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Inderasabah village kids just hanging out at the doorstep of their home.

I just can’t stop wondering how a village like this would be right now.

Stay safe, Sabah.

-M.

Sarawakian fruits

I was back in Sibu again recently. Though it is end of the year, I’ve learnt that the fruiting season is almost the opposite from that on the Peninsula.

SibumarketGone to Sibu market in the early morning to see what I can find. I found that the local durian was in season. My, some of the kampung varieties are so small and looked like a green sea urchin!

Duriansibu

Oh yes, when there is durian, there is also duku/langsat/dokong. The tangy and sweet flesh of that small round yellow-skinned fruit is just so contrasting to the creamy durian. Perfect, right?

Oh, there is of course the all year round banana, but take a look at the price.

pisang

During my trip, I’ve been introduced to a very particular fruit seasonal around November/December.

dabais

Apparently this fruit ripens at the same time on one tree. Dabai, as it is called, is also known as “Black Olive” here.

DabaicookedDabai doesn’t keep well so you will need to eat it within a few days of purchasing. I am told not to buy any wrinkly ones. I’m not sure if you can have it raw, as I was also instructed to “cook” it – buy exposing them to hot sun for a while or soaking them in warm (not boiling) water for about 30 mins or until soften. Then, douse the dabai with soya sauce and sprinkle some sugar to taste.

DabaiSeed

I really don’t know how to describe the taste… a little bit sweet, and… oily? Anyway, it is definitely an acquired taste. The large seed in the centre is like an American football. How odd.

Matakuching

I’ve also spotted some Sarawakian variant of the mata kuching (longan). It’s got green skin with sharp bumps, something like a lychee but tougher. The inside is very much like a longan, though the seed is a paler brown and the flesh more clear. The flavour was intense and so sweet. Much better than any of the commercial longan I have tried.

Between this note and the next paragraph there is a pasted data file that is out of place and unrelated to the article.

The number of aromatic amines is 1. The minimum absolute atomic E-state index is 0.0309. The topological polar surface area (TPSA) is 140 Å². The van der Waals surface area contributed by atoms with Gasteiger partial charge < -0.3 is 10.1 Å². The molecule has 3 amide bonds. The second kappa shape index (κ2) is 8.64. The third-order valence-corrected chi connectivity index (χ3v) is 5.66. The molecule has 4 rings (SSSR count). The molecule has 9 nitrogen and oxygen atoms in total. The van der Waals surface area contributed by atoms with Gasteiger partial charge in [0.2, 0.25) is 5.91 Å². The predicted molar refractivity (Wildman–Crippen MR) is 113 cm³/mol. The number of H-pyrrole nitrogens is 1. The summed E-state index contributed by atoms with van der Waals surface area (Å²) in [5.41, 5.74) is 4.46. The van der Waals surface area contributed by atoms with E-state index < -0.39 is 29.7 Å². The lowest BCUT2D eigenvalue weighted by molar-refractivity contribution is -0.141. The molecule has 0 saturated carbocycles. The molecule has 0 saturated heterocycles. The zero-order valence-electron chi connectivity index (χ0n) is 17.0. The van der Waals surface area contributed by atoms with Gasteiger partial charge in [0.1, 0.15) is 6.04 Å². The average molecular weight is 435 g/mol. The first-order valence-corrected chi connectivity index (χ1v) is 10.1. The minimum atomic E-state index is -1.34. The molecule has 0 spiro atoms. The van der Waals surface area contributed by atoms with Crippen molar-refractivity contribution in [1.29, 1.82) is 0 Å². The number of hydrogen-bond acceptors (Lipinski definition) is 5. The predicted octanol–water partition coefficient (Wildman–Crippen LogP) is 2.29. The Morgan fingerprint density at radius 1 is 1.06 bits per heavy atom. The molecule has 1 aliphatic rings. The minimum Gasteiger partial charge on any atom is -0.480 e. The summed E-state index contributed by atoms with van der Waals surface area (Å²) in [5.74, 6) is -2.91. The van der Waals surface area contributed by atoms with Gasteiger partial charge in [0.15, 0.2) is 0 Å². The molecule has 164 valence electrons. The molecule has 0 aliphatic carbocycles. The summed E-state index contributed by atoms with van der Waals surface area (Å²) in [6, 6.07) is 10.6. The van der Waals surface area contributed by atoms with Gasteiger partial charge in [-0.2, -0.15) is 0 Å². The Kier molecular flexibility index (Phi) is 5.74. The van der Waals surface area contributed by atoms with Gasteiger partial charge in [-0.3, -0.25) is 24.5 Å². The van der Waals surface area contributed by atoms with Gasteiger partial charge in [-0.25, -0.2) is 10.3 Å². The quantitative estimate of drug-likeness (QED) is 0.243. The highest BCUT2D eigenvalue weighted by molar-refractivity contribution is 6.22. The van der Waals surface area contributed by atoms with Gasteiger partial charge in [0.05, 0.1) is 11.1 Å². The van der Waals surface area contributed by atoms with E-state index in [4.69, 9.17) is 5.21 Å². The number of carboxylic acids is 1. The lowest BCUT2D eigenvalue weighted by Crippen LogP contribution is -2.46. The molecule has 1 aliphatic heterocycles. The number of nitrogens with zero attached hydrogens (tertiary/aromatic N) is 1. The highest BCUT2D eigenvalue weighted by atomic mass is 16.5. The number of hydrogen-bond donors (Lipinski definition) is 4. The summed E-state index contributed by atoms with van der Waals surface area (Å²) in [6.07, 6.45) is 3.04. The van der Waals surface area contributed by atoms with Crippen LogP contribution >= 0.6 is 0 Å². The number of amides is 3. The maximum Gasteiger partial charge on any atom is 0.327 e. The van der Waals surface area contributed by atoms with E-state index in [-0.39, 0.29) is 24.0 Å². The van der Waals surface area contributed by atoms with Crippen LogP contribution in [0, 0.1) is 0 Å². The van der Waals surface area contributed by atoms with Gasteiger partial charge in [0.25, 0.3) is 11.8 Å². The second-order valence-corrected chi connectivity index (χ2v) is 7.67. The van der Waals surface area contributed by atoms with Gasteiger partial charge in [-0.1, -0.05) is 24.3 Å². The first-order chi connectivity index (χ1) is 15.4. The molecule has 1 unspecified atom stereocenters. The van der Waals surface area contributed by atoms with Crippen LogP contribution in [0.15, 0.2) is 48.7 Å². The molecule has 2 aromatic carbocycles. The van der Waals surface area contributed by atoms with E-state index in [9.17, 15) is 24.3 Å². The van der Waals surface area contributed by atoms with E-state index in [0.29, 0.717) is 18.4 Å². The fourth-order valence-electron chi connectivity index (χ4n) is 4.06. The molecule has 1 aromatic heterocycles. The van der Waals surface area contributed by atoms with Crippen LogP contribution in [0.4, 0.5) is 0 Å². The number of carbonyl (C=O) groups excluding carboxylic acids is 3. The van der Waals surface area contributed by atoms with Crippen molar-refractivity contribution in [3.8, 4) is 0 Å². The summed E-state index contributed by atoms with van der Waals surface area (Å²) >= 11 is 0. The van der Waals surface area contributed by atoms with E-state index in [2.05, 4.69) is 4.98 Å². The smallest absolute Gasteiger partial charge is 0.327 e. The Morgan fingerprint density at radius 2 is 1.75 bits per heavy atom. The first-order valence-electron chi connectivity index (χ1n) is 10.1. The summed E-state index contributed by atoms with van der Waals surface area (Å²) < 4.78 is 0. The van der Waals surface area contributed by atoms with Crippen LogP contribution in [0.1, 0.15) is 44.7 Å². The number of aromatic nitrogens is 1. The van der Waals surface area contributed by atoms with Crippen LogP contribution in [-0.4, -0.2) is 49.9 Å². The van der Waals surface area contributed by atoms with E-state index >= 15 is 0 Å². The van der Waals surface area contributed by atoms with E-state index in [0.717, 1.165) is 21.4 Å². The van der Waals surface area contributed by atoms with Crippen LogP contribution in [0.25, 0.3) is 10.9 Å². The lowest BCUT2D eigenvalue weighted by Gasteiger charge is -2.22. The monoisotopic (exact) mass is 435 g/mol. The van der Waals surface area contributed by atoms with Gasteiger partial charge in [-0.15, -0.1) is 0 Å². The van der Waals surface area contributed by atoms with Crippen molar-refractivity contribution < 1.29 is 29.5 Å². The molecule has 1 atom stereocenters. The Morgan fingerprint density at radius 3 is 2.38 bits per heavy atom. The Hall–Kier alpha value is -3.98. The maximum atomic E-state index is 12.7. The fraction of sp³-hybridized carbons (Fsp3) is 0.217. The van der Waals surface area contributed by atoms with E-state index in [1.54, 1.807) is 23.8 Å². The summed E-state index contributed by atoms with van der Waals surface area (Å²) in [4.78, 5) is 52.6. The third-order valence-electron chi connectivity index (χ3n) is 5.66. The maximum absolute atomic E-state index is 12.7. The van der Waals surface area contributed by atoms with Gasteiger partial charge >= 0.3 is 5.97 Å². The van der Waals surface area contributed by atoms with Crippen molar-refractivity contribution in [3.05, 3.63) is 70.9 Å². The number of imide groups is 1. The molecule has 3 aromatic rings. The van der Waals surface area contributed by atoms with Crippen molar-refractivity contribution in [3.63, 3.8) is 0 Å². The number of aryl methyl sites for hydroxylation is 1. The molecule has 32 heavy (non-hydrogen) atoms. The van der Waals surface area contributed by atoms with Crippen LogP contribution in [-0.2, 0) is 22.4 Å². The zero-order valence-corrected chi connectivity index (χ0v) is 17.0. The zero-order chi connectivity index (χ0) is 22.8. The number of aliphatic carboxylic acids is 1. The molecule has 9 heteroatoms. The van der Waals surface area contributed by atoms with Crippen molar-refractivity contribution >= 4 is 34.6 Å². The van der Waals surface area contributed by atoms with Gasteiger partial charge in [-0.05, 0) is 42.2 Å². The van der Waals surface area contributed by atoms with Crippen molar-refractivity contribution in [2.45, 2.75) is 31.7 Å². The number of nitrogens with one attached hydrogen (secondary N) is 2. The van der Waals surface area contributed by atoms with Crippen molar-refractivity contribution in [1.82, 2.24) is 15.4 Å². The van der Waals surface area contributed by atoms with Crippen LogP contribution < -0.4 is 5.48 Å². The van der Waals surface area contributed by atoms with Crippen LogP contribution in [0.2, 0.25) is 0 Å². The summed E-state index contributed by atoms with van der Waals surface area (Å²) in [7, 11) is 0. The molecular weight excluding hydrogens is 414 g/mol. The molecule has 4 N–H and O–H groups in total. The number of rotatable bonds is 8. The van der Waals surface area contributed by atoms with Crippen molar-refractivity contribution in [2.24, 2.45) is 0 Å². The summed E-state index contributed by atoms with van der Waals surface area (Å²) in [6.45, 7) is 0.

-M.

Ramadhan Special: Ayam Perchik Wakaf Bharu

The fasting month means the abundance of food and never seen before coloured drinks around the country for breaking fast. One special stall in Wakaf Bharu will be opened during this month: The Best Ayam Perchik Stall. Yes, I gave it a name since I have no idea what’s the real name (if any).

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My mother just refer this as the “Ayam Perchik Stall near the Wakaf Bharu Train Station”. Well, that’ll give you some idea as to where to find it.

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MMMMmmmm, ayam perchik being freshly grilled and sold. You get to pick your stick. It sells out really fast. It is so well spiced and balanced out with the coconut.

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You may find ayam perchik in a few places in Kelantan and they are sold all year round. But not this special stall.

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Don’t like chicken? There is also fish. But my favourite is the chicken, really.

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Nearby stalls will also sell other foods such as soups and traditional sweets. I found the smallest onde-onde there!

Happy Raya/Eid to those celebrating!

-M.

Tsukiji Fish Market

Hi, it’s been a while. Work life is pretty hectic for all of us Teambudu…

Anyway, here’s a post to mark the 1st year after that tragic day in Japan…

One of Tokyo’s popular destination for tourists is the Tsukiji Fish Market. My chef friend told me when I get there, I MUST visit this market.

I work up pretty late having worn myself out with all the walking from the day before and jet lag. Here’s my breakfast of green tea, melon pan (my first!) from Seven Eleven and some weird cookie they gave out for free near the subway (it was horrible). My hotel was lovely, but as the city is a little short of power, the hotel has some sort of power cut during the wee hours of the morning which cuts off the air conditioning so I was stickily hot by 6 am.